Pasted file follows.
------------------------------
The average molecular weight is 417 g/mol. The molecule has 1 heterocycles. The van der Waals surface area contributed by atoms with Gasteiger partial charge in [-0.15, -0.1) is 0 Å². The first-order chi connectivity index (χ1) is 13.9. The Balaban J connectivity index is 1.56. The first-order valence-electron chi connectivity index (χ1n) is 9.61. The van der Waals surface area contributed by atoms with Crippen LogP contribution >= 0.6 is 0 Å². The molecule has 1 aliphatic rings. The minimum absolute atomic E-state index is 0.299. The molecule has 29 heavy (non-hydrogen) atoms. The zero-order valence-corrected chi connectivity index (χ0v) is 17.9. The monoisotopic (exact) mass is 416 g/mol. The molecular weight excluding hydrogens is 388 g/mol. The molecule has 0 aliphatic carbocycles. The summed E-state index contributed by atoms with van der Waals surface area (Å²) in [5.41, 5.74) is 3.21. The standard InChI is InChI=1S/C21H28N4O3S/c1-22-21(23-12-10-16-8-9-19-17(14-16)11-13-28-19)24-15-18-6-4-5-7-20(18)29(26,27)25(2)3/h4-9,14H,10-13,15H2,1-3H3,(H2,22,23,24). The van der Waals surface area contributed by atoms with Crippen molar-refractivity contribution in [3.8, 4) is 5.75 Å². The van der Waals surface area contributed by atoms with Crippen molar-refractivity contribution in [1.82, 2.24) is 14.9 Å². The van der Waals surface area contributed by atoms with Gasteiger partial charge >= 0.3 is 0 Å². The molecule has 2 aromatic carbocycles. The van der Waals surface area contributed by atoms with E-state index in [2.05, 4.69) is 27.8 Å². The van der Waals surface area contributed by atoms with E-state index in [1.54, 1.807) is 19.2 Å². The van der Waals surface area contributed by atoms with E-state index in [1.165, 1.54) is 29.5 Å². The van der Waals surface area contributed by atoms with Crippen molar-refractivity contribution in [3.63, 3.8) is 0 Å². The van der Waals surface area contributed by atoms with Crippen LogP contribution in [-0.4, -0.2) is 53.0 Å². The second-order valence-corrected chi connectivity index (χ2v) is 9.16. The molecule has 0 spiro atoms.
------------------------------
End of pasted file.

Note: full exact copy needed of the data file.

The average molecular weight is 417 g/mol. The molecule has 1 heterocycles. The van der Waals surface area contributed by atoms with Gasteiger partial charge in [-0.15, -0.1) is 0 Å². The first-order chi connectivity index (χ1) is 13.9. The Balaban J connectivity index is 1.56. The first-order valence-electron chi connectivity index (χ1n) is 9.61. The van der Waals surface area contributed by atoms with Crippen LogP contribution >= 0.6 is 0 Å². The molecule has 1 aliphatic rings. The minimum absolute atomic E-state index is 0.299. The molecule has 29 heavy (non-hydrogen) atoms. The zero-order valence-corrected chi connectivity index (χ0v) is 17.9. The monoisotopic (exact) mass is 416 g/mol. The molecular weight excluding hydrogens is 388 g/mol. The molecule has 0 aliphatic carbocycles. The summed E-state index contributed by atoms with van der Waals surface area (Å²) in [5.41, 5.74) is 3.21. The standard InChI is InChI=1S/C21H28N4O3S/c1-22-21(23-12-10-16-8-9-19-17(14-16)11-13-28-19)24-15-18-6-4-5-7-20(18)29(26,27)25(2)3/h4-9,14H,10-13,15H2,1-3H3,(H2,22,23,24). The van der Waals surface area contributed by atoms with Crippen molar-refractivity contribution in [3.8, 4) is 5.75 Å². The van der Waals surface area contributed by atoms with Crippen molar-refractivity contribution in [1.82, 2.24) is 14.9 Å². The van der Waals surface area contributed by atoms with Gasteiger partial charge >= 0.3 is 0 Å². The molecule has 2 aromatic carbocycles. The van der Waals surface area contributed by atoms with E-state index in [2.05, 4.69) is 27.8 Å². The van der Waals surface area contributed by atoms with E-state index in [1.54, 1.807) is 19.2 Å². The van der Waals surface area contributed by atoms with E-state index in [1.165, 1.54) is 29.5 Å². The van der Waals surface area contributed by atoms with Crippen molar-refractivity contribution in [3.63, 3.8) is 0 Å². The van der Waals surface area contributed by atoms with Crippen LogP contribution in [-0.4, -0.2) is 53.0 Å². The second-order valence-corrected chi connectivity index (χ2v) is 9.16. The molecule has 0 spiro atoms.